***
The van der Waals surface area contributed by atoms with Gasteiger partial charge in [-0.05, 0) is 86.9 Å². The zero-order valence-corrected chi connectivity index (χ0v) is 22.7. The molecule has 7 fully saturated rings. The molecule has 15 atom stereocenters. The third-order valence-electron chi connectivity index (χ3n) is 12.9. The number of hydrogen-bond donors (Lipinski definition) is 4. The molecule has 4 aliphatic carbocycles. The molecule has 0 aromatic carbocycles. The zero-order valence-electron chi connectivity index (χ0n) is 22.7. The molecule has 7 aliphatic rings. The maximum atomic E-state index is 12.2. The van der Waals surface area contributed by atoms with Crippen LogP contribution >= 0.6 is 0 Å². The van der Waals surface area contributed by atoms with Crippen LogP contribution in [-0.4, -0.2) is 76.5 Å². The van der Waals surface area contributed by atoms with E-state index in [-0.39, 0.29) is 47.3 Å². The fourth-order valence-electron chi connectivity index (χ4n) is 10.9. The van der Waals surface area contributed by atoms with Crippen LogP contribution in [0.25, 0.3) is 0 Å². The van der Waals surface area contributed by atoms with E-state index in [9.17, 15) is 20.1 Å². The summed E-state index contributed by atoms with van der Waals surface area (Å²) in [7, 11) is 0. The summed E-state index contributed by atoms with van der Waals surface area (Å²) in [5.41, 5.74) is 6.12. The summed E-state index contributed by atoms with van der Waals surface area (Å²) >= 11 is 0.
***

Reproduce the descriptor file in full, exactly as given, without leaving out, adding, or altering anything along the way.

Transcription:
The van der Waals surface area contributed by atoms with Gasteiger partial charge in [-0.05, 0) is 86.9 Å². The zero-order valence-corrected chi connectivity index (χ0v) is 22.7. The molecule has 7 fully saturated rings. The molecule has 15 atom stereocenters. The third-order valence-electron chi connectivity index (χ3n) is 12.9. The number of hydrogen-bond donors (Lipinski definition) is 4. The molecule has 4 aliphatic carbocycles. The molecule has 0 aromatic carbocycles. The zero-order valence-electron chi connectivity index (χ0n) is 22.7. The molecule has 7 aliphatic rings. The maximum atomic E-state index is 12.2. The van der Waals surface area contributed by atoms with Crippen LogP contribution >= 0.6 is 0 Å². The van der Waals surface area contributed by atoms with Crippen LogP contribution in [-0.4, -0.2) is 76.5 Å². The van der Waals surface area contributed by atoms with E-state index in [-0.39, 0.29) is 47.3 Å². The fourth-order valence-electron chi connectivity index (χ4n) is 10.9. The van der Waals surface area contributed by atoms with Crippen LogP contribution in [0.25, 0.3) is 0 Å². The van der Waals surface area contributed by atoms with E-state index in [9.17, 15) is 20.1 Å². The summed E-state index contributed by atoms with van der Waals surface area (Å²) in [7, 11) is 0. The summed E-state index contributed by atoms with van der Waals surface area (Å²) in [5.41, 5.74) is 6.12. The summed E-state index contributed by atoms with van der Waals surface area (Å²) >= 11 is 0.